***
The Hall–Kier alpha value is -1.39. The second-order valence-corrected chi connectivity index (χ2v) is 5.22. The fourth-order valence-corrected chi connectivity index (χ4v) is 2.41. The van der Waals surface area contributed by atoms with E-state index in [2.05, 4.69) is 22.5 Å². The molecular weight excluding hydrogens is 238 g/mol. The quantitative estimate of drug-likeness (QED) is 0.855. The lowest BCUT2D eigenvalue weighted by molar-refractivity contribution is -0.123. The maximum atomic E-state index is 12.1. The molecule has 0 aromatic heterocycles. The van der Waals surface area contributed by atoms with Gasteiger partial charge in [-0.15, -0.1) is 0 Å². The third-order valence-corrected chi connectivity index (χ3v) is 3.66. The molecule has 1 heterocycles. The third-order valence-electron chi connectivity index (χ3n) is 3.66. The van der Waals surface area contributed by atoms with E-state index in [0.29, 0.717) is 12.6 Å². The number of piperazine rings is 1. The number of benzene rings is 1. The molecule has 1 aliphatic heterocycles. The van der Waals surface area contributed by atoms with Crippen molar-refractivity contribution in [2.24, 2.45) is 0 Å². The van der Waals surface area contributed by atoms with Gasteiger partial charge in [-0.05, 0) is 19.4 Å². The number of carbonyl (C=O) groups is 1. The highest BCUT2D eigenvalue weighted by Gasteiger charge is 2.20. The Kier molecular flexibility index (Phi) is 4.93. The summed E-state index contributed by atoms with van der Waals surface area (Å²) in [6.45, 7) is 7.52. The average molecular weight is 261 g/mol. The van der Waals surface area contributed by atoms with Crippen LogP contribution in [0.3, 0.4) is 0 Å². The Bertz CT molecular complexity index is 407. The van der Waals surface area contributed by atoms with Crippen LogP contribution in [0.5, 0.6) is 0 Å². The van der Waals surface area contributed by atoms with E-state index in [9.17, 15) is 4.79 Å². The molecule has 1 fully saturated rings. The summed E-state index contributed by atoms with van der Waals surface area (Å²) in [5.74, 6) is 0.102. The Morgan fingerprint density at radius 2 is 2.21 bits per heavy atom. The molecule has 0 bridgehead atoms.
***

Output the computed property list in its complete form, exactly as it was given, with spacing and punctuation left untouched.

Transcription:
The Hall–Kier alpha value is -1.39. The second-order valence-corrected chi connectivity index (χ2v) is 5.22. The fourth-order valence-corrected chi connectivity index (χ4v) is 2.41. The van der Waals surface area contributed by atoms with E-state index in [2.05, 4.69) is 22.5 Å². The molecular weight excluding hydrogens is 238 g/mol. The quantitative estimate of drug-likeness (QED) is 0.855. The lowest BCUT2D eigenvalue weighted by molar-refractivity contribution is -0.123. The maximum atomic E-state index is 12.1. The molecule has 0 aromatic heterocycles. The van der Waals surface area contributed by atoms with Gasteiger partial charge in [-0.15, -0.1) is 0 Å². The third-order valence-corrected chi connectivity index (χ3v) is 3.66. The molecule has 1 heterocycles. The third-order valence-electron chi connectivity index (χ3n) is 3.66. The van der Waals surface area contributed by atoms with E-state index in [0.29, 0.717) is 12.6 Å². The number of piperazine rings is 1. The number of benzene rings is 1. The molecule has 1 aliphatic heterocycles. The van der Waals surface area contributed by atoms with Crippen molar-refractivity contribution in [2.24, 2.45) is 0 Å². The van der Waals surface area contributed by atoms with Gasteiger partial charge in [-0.05, 0) is 19.4 Å². The number of carbonyl (C=O) groups is 1. The highest BCUT2D eigenvalue weighted by Gasteiger charge is 2.20. The Kier molecular flexibility index (Phi) is 4.93. The summed E-state index contributed by atoms with van der Waals surface area (Å²) in [6.45, 7) is 7.52. The average molecular weight is 261 g/mol. The van der Waals surface area contributed by atoms with Crippen LogP contribution in [0.3, 0.4) is 0 Å². The Bertz CT molecular complexity index is 407. The van der Waals surface area contributed by atoms with Crippen LogP contribution in [0.5, 0.6) is 0 Å². The van der Waals surface area contributed by atoms with E-state index in [9.17, 15) is 4.79 Å². The molecule has 1 fully saturated rings. The summed E-state index contributed by atoms with van der Waals surface area (Å²) in [5.74, 6) is 0.102. The Morgan fingerprint density at radius 2 is 2.21 bits per heavy atom. The molecule has 0 bridgehead atoms.